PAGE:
Saturday, October 19, 2019

Native Americans on Primetime Broadcast Network Television in 2019

Adam Beach on Nancy Drew
The sad fact is that even in 2019 many minorities are underrepresented on American television. According to a study conducted by the Social Sciences Department of UCLA for the 2015-2016 season Latinos accounted for only 6% of all roles in broadcast scripted shows. Asians were lower at 5%. Native Americans had the lowest share of any minority on broadcast television at 0% of all roles in broadcast scripted shows.

As someone of Native American myself, I have long noticed the absence of Native Americans on network broadcast television shows in primetime. What is more, this has been the case since the advent of regularly scheduled network television broadcasts in 1946. While it is true that Native Americans often figured prominently in the Westerns and frontier dramas of the Fifties and Sixties, it has been rare that anyone of Native descent has appeared in a drama set in the 20th or 21st Centuries. Even when Natives did appear, it would often be the case that they would be played by non-Natives.

Indeed, among the very few Native American characters to appear in a television show set in the 20th Century was Agent William Youngfellow on The Untouchables. What is more, Bill Youngfellow was played by an indigenous person; actor Abel Fernandez was Yaqui descent. It would be several years before there would be another indigenous character who regularly appeared on an American broadcast network television show. the 1966-1967 police drama Hawk centred on the title character, who was Iroquois. Hawk was played by Burt Reynolds, whose claim to Cherokee heritage remains unverified. In the late Eighties Twin Peaks featured Michael Horse as Deputy Sheriff Tommy "Hawk" Hill. In the Nineties Northern Exposure featured several Native characters who regularly appeared on the show, all of who were played by Natives.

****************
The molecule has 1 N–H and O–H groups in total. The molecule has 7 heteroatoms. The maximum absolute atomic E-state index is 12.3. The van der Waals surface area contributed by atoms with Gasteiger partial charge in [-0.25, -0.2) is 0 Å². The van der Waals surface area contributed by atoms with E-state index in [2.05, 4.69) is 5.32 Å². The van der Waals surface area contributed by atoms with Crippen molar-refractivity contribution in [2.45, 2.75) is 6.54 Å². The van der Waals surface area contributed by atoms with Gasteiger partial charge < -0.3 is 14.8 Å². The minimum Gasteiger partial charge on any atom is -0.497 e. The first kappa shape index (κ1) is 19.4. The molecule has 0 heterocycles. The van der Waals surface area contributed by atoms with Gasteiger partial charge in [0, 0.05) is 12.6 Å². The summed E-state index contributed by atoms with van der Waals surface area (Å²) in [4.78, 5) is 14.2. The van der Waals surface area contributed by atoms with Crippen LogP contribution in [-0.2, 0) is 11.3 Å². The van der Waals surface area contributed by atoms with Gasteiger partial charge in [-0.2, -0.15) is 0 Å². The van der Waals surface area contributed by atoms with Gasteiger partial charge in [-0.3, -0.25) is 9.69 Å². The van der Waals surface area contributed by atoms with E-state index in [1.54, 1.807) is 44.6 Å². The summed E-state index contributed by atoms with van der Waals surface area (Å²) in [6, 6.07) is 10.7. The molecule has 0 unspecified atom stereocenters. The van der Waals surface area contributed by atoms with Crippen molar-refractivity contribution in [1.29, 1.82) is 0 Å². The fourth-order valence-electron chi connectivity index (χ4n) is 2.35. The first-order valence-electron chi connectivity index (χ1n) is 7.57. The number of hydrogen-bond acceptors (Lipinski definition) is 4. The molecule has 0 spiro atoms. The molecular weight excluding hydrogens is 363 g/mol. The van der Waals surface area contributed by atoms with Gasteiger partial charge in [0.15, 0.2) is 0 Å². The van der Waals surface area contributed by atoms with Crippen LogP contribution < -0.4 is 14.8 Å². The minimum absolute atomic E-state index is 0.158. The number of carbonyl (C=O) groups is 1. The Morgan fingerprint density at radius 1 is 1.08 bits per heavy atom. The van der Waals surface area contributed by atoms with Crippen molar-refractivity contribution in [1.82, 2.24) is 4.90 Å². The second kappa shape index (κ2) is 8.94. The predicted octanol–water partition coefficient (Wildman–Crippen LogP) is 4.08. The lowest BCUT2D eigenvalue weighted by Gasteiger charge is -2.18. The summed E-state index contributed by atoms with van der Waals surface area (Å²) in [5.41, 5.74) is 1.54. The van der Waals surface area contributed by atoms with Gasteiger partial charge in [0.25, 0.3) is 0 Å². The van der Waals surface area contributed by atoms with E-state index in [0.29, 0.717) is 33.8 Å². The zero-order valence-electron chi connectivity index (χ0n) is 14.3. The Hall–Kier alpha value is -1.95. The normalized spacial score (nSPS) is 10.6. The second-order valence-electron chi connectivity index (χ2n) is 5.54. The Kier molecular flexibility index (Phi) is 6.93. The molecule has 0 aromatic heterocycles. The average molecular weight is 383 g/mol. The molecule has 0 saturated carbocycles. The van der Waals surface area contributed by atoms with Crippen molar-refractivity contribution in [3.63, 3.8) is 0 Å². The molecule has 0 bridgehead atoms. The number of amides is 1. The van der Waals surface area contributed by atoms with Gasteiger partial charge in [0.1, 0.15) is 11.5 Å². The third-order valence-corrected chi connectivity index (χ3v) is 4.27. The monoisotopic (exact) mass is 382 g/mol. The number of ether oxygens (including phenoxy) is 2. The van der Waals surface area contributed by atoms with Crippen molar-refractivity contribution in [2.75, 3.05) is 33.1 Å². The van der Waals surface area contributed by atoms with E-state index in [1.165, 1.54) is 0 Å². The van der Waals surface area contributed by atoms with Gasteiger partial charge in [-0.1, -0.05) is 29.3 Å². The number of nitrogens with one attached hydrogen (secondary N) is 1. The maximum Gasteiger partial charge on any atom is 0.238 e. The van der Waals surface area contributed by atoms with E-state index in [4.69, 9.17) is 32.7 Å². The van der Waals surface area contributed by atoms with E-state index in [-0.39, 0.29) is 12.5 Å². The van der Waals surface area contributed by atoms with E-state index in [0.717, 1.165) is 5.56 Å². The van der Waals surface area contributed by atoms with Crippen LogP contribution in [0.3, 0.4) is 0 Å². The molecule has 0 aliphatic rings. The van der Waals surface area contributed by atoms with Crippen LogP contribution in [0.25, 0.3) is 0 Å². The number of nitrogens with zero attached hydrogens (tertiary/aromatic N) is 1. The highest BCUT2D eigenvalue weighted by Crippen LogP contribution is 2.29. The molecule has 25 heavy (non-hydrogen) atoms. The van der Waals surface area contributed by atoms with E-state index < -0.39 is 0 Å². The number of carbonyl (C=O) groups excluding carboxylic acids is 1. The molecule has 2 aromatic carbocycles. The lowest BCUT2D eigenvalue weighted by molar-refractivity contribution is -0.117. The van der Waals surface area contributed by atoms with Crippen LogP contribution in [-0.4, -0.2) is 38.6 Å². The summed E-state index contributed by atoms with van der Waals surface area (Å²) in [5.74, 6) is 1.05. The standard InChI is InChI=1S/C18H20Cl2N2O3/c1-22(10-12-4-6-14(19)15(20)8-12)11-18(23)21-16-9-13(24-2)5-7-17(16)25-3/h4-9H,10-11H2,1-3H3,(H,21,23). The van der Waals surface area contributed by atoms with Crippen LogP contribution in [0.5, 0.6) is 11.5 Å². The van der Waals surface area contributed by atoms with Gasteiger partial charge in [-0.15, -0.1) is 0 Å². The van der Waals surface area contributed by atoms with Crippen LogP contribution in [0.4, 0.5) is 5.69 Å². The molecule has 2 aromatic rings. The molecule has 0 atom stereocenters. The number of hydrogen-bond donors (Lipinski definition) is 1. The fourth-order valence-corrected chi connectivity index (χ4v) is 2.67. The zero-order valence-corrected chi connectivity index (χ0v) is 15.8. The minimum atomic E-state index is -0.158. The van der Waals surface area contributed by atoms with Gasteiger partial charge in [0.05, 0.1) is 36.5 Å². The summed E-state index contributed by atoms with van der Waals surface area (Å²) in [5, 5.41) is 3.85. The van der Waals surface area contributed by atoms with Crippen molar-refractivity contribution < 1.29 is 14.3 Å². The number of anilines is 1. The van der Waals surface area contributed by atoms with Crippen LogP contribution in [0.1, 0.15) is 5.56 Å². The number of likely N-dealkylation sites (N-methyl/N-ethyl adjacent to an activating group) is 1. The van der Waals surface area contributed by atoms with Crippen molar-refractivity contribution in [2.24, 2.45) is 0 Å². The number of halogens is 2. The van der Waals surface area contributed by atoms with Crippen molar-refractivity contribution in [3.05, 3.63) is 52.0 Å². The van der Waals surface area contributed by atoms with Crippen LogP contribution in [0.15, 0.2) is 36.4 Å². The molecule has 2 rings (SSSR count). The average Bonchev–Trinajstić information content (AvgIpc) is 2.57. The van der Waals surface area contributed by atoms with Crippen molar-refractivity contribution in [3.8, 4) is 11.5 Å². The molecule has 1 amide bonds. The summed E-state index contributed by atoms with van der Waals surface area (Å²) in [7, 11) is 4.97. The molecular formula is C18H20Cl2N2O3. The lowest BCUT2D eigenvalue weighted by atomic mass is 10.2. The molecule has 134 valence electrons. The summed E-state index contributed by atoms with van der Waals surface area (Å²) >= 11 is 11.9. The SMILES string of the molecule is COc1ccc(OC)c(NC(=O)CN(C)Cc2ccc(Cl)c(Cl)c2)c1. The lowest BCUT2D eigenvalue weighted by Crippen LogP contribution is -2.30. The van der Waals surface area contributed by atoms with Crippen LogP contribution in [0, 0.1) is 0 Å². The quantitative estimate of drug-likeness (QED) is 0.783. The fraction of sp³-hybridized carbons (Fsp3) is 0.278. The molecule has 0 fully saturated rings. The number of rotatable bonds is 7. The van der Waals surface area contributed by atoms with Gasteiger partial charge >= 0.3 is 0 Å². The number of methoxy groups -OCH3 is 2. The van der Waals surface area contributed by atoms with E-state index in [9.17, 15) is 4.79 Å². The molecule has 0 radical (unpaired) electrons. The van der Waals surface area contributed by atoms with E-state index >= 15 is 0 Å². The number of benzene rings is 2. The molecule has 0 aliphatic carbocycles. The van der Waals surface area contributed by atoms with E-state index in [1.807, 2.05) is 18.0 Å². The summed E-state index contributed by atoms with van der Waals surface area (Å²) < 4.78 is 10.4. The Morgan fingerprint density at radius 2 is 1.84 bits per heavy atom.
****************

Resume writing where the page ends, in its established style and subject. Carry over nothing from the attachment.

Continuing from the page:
One can then imagine my surprise when a few weeks ago I tuned into two shows airing back to back on the same night (although on different networks) featuring Native Americans. The first was Nancy Drew on the CW. On the show Adam Beach plays Police Chief McGinnis. While the series has yet to explore Chief McGinnis's heritage, given that he is played by Adam Beach, who is Ojibwe in descent, it would seem fairly certain that it would eventually be acknowledged that he is Native. The second was Stumptown, which airs on ABC. One of the characters on the show is local casino owner Sue Lynn Blackbird, played by Tantoo Cardinal. Unlike Chief McGinnis, it is obvious that Sue Lynn Blackbird is Native. As to actress Tantoo Cardinal, she is of Métis descent.

I must admit that seeing two indigenous characters in one night of watching primetime broadcast network television made me very happy, particularly as neither are stereotypes.  Of course, much of the problem with regards to Native Americans in primetime broadcast network television shows is that many of them are set in locations where the Native population is negligible. Sadly, even when a show is set in locations where Native Americans would expected to be seen, they are absent. The relatively recent TV show Medium, which aired on NBC and CBS from 2005 to 2011, was set in Phoenix, Arizona, a city with a sizeable Native population. Despite this, not one regular character was indigenous.

I am hoping that the appearance of two Native American actors on two primetime broadcast network shows (perhaps more--I haven't seen ever show debuting this season) may be a sign that things are improving. It has been far too long that many minorities have been underrepresented on American television. It is time for that to change.

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